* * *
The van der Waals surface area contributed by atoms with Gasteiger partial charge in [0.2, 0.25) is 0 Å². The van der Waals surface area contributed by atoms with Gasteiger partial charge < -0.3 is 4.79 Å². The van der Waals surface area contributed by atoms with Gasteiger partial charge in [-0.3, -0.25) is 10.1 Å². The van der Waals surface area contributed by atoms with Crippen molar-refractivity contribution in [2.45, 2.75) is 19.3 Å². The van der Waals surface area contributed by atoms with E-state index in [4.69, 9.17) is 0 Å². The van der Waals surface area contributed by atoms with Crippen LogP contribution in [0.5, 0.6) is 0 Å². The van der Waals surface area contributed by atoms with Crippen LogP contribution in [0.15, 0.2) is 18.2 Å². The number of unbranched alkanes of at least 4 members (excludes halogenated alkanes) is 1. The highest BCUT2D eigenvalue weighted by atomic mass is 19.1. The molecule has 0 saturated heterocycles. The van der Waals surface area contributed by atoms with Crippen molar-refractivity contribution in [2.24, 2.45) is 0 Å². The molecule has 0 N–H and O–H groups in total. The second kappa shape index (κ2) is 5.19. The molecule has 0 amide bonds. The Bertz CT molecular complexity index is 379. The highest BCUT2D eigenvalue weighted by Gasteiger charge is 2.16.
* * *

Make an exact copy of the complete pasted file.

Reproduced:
The van der Waals surface area contributed by atoms with Gasteiger partial charge in [0.2, 0.25) is 0 Å². The van der Waals surface area contributed by atoms with Gasteiger partial charge < -0.3 is 4.79 Å². The van der Waals surface area contributed by atoms with Gasteiger partial charge in [-0.3, -0.25) is 10.1 Å². The van der Waals surface area contributed by atoms with Crippen molar-refractivity contribution in [2.45, 2.75) is 19.3 Å². The van der Waals surface area contributed by atoms with E-state index in [4.69, 9.17) is 0 Å². The van der Waals surface area contributed by atoms with Crippen LogP contribution in [0.5, 0.6) is 0 Å². The van der Waals surface area contributed by atoms with Crippen LogP contribution in [0.15, 0.2) is 18.2 Å². The number of unbranched alkanes of at least 4 members (excludes halogenated alkanes) is 1. The highest BCUT2D eigenvalue weighted by atomic mass is 19.1. The molecule has 0 saturated heterocycles. The van der Waals surface area contributed by atoms with Crippen molar-refractivity contribution in [2.24, 2.45) is 0 Å². The molecule has 0 N–H and O–H groups in total. The second kappa shape index (κ2) is 5.19. The molecule has 0 amide bonds. The Bertz CT molecular complexity index is 379. The highest BCUT2D eigenvalue weighted by Gasteiger charge is 2.16.